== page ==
A great place to start is with Joel Derfner's Lawfully Wedded Husband: How My Gay Marriage Will Save the American Family. Written in 2013, it begins with Derfner's boyfriend proposing at a time when there was nowhere in the US where it was legal for them to wed. When that changes, they confront questions ranging from the wording of their ketubahto the very definition of what constitutes an American family. LGBT Weekly called it a "thoughtful look at marriage, wrapped in wry humor."

For those fascinated by the legal cases that changed US law on same-sex marriage, there's Then Comes Marriage, written by renowned litigator Roberta Kaplan and published earlier this year. In it, Kaplan takes readers behind the scenes of United States v. Windsor, the case that defeated the Defense of Marriage Act. This is a gripping account of a significant moment in US history.

Joy Ladin's 2012 powerful memoir Through the Door of Life was a finalist for the National Jewish Book Award. Ladin is an openly transgender professor who holds the David and Ruth Guttesman Chair in English at Yeshiva University's Stern College for Women. About her book, The Huffington Post said. "On the face of it, [this] is the story of how Jay Ladin transitioned into living as Joy Ladin. But it's Ladin's relationship with Judaism that anchors this book and makes it stand out."

On the fiction shelf, All I Love and Know is a new novel by Judith Frank, winner of the Lambda Literary Award. Called "brilliant" by the Boston Globe, it is an emotional family drama about a gay Jewish couple who become guardians to two children whose parents were killed in the bombing of a Tel Aviv café.  The story takes place in Jerusalem and Northampton, MA, and it tackles tensions in politics, parenting, and finding one's place in a new breed of family.

Marjorie Ingall, a columnist for Tablet magazine who often writes about families, recommends Wide Awake by David Levithan. I haven't read it but her description certainly makes me want to. She calls it "a gay young-adult love story set against the election of the first gay Jewish president. It's funny, fierce, wishful, and sweet." (For a beautiful article about the how the Supreme Court ruling touched Ingall's own family, see A Love Supreme.)

Graphic novels and serious subjects

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"Comics were once for superhero action stories," said cartoonist Alison Bechdel in an interview with HuffPostLive. "That was pretty much all they did, and then people started pushing the boundaries."

Bechel is a MacArthur Fellow (recipient of what's commonly referred to as a genius grant) who sees herself as a graphic memorist. Her bestselling graphic novel, Fun House, was nominated for a National Book Critics Award and is now a Broadway musical.


Bechel credits Art Spiegelman, who penned his father's haunting story of surviving the Holocaust as the groundbreaking graphic novel Maus, as having paved the way for her to tackle serious subjects.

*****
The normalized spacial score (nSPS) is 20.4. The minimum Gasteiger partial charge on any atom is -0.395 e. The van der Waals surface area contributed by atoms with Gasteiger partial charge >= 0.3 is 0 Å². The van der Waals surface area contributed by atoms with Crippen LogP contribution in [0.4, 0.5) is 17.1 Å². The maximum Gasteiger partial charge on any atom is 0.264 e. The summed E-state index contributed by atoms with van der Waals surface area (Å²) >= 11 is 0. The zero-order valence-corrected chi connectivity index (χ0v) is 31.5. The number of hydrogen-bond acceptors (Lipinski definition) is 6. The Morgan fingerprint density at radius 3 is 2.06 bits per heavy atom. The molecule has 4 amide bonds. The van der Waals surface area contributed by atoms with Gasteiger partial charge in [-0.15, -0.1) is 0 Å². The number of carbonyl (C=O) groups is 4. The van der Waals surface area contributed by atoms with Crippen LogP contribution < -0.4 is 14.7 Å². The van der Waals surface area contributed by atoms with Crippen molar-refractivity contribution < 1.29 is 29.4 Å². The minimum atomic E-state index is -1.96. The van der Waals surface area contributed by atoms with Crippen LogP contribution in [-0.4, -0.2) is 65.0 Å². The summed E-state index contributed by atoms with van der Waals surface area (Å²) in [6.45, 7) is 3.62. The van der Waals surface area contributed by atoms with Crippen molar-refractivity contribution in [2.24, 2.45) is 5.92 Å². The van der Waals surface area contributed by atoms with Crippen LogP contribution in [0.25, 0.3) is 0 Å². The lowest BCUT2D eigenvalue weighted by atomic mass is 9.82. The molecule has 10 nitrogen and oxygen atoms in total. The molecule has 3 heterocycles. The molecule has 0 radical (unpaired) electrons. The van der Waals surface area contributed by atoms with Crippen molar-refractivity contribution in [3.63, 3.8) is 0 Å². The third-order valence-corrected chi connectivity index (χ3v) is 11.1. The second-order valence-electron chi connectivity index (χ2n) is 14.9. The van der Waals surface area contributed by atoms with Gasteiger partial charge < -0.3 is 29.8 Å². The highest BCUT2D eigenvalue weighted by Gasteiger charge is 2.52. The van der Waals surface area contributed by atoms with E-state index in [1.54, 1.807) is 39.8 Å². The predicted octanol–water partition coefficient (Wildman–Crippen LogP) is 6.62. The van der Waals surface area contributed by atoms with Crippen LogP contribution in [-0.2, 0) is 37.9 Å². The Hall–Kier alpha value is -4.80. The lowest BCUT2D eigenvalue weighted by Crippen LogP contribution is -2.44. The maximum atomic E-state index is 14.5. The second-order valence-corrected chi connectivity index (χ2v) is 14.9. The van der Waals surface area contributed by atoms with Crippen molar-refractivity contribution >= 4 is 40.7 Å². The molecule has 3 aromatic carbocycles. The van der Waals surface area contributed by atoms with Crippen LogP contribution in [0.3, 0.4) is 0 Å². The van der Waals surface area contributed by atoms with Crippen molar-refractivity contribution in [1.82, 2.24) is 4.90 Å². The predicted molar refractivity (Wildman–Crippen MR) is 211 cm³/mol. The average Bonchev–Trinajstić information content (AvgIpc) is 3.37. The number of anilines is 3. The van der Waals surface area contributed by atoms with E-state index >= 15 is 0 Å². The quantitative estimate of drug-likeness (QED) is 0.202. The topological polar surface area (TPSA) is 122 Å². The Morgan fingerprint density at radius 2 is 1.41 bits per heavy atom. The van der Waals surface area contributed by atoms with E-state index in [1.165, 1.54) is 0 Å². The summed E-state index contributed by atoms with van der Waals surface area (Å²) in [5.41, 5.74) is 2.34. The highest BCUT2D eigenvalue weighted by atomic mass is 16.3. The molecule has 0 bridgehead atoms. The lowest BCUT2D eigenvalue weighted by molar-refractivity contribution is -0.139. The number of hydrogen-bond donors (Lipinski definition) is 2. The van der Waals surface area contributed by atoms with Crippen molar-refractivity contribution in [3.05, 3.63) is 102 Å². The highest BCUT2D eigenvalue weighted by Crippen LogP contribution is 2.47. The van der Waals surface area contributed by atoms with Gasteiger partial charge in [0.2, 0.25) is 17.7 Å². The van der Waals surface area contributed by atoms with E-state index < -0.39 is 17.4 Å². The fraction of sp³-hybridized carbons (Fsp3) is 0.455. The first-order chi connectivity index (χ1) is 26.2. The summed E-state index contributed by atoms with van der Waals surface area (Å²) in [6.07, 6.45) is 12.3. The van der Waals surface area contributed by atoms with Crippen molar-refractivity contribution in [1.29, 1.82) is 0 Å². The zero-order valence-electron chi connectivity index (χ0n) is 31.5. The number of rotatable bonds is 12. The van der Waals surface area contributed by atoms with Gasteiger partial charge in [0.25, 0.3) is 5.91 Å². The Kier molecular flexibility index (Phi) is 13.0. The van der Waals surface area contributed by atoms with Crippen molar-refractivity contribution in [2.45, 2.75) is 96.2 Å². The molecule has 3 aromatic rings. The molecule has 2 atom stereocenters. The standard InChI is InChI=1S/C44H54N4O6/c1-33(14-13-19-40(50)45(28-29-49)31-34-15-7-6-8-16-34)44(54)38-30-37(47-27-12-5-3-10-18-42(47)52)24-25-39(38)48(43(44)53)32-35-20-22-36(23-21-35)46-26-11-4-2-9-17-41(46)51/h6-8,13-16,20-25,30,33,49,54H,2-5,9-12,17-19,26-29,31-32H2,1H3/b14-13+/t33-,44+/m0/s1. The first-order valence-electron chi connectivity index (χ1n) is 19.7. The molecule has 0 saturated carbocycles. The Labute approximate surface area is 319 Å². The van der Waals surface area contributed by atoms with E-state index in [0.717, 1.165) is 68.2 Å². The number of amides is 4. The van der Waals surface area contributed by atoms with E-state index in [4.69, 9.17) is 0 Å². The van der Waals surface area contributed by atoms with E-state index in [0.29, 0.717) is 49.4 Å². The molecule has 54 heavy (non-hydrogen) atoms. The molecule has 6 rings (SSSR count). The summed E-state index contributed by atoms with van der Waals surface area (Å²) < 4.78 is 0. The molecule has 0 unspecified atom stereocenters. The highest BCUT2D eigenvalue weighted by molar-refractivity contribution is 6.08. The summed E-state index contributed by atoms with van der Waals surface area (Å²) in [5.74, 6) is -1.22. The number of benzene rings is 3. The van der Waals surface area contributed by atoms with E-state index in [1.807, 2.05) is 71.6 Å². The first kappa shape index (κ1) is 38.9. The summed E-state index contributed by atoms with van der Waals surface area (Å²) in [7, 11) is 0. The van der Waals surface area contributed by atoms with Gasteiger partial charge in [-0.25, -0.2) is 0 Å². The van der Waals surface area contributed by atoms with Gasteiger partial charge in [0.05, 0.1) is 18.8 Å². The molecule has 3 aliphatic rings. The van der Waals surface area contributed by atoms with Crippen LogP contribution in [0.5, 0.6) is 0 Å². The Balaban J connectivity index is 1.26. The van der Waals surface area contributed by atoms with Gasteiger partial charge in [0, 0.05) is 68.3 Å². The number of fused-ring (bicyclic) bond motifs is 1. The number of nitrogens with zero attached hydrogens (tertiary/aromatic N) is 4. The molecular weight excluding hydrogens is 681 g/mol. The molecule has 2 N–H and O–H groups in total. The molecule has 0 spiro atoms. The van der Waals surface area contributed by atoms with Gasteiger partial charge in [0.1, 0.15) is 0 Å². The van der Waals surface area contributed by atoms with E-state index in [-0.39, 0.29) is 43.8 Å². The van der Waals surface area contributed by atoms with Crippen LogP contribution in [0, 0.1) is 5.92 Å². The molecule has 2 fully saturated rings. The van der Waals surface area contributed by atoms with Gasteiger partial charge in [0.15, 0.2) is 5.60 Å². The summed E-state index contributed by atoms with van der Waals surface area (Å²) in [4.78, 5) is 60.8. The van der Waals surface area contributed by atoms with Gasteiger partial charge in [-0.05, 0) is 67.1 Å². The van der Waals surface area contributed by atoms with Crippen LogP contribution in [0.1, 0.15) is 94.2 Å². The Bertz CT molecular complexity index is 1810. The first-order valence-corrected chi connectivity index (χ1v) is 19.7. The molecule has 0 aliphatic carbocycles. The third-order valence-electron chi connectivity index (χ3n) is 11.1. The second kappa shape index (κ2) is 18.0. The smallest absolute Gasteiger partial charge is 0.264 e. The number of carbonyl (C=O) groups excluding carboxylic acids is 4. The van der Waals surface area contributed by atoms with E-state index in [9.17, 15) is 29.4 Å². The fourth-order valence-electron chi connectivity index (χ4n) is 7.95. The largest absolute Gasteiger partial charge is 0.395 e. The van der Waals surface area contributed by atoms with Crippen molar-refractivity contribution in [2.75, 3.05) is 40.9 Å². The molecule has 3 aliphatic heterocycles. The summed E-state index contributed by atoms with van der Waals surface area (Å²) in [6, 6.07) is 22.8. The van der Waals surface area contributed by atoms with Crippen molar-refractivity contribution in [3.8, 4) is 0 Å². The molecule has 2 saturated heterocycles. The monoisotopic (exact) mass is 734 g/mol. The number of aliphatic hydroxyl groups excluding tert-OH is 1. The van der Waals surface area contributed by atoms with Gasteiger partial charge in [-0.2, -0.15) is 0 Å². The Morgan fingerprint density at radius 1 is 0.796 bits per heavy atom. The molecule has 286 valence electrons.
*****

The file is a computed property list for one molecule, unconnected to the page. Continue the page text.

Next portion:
"Spiegelman's 'Maus' changed comics forever," she said. "Comics now can be about anything — any topic that's as serious as you can come up with."

In fact, the influence of Maus, which won the Pulitzer Prize in 1992, is so great that it's hard to quantify. It is credited with altering not only how we see comics, but also the wider worlds of literature and the way history is conveyed about the Holocaust. Schools use it to teach in fields ranging from history to psychology, and it has spawned an industry of academic research and literary criticism.

bintel brief

Today, a new generation of cartoonists are using graphic novels to tackle tough subjects. One of these artists is 27-year-old Liana Finck, whose first book,A Bintel Brief: Love and Longing in Old New York, brings to life the trials and triumphs of Jewish immigrants on New York's Lower East Side.

On Thursday, May 7 at 6 pm, Liana Finck will be visiting Chicago to discuss her work in a free presentation at Spertus Institute for Jewish Learning and Leadership, where her original drawings, etchings, and sketches for the book are on display in the first floor vestibule gallery through July 19.

Finck, a recipient of a Six Points Fellowship for Emerging Jewish Artists, was inspired by an advice column that ran in the Jewish Daily Forward beginning in 1906. Called A Bintel Brief(Yiddish for "A Bundle of Letters"), the column was a precursor to Dear Abby and all the advice columns that followed.

In discussing A Bintel Brief, Finck explains the importance of the letters she adapted for the book. She says, "The Forwardwas a lifeline for Jewish immigrants in New York during the first half of the 1900s. Its beloved advice column…introduced by the paper's legendary editor Abraham Cahan, [was] full of the kind of raw desperation and hopefulness we all feel, under everything."

In her adaptation, Finck imagines that Abraham Cahan climbs out of a notebook of collected letters, right into her New York apartment in the present day. As their friendship develops, Cahan shares letters from readers who seek relationship and career advice, solutions to complicated family problems, and strategies for dealing with the dark clouds of depression. Although from an earlier time, these letters — and the advice Cahan gave in return — still resonate.


Unterzakhan by Leela Corman from 2012, is another graphic novel that portrays the world of Jewish immigrants on the Lower East Side of New York in the early 1900s. Unterzakhn(Yiddish for "Underthings") tells the story of twin sisters, children when the book begins, who end up taking very different paths as they navigate the limited and sometimes seedy choices then available to young women and struggling immigrants. The book received rave reviews from an impressive array of publications, with Publishers Weekly calling it, "beautifully drawn and hard to forget," and Comic Book Reporter praising it as "fantastic, particularly when Corman infuses her female characters with a snarl or a sneer, conveying a lifetime of pent-up emotion in a single panel."

lena finkle